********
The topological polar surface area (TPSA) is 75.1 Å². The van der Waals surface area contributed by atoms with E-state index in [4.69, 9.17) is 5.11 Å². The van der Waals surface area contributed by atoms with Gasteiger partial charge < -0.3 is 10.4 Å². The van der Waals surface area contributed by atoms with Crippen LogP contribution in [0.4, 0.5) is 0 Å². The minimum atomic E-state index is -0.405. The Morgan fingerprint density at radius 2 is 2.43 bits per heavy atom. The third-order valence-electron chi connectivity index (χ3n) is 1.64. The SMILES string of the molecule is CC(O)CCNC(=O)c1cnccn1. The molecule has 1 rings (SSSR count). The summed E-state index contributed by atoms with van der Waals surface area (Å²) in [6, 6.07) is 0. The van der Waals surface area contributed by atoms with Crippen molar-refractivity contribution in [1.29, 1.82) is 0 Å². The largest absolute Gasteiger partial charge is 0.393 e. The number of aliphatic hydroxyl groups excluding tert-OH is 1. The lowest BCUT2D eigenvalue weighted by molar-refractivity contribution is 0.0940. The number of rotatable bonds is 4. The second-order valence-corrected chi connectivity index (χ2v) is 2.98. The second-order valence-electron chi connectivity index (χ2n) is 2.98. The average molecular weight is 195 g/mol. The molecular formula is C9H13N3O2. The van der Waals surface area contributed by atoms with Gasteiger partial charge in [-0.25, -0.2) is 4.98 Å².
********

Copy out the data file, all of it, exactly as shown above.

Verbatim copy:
The topological polar surface area (TPSA) is 75.1 Å². The van der Waals surface area contributed by atoms with E-state index in [4.69, 9.17) is 5.11 Å². The van der Waals surface area contributed by atoms with Gasteiger partial charge < -0.3 is 10.4 Å². The van der Waals surface area contributed by atoms with Crippen LogP contribution in [0.4, 0.5) is 0 Å². The minimum atomic E-state index is -0.405. The Morgan fingerprint density at radius 2 is 2.43 bits per heavy atom. The third-order valence-electron chi connectivity index (χ3n) is 1.64. The SMILES string of the molecule is CC(O)CCNC(=O)c1cnccn1. The molecule has 1 rings (SSSR count). The summed E-state index contributed by atoms with van der Waals surface area (Å²) in [6, 6.07) is 0. The van der Waals surface area contributed by atoms with Crippen molar-refractivity contribution in [1.29, 1.82) is 0 Å². The largest absolute Gasteiger partial charge is 0.393 e. The number of aliphatic hydroxyl groups excluding tert-OH is 1. The lowest BCUT2D eigenvalue weighted by molar-refractivity contribution is 0.0940. The number of rotatable bonds is 4. The second-order valence-corrected chi connectivity index (χ2v) is 2.98. The second-order valence-electron chi connectivity index (χ2n) is 2.98. The average molecular weight is 195 g/mol. The molecular formula is C9H13N3O2. The van der Waals surface area contributed by atoms with Gasteiger partial charge in [-0.25, -0.2) is 4.98 Å².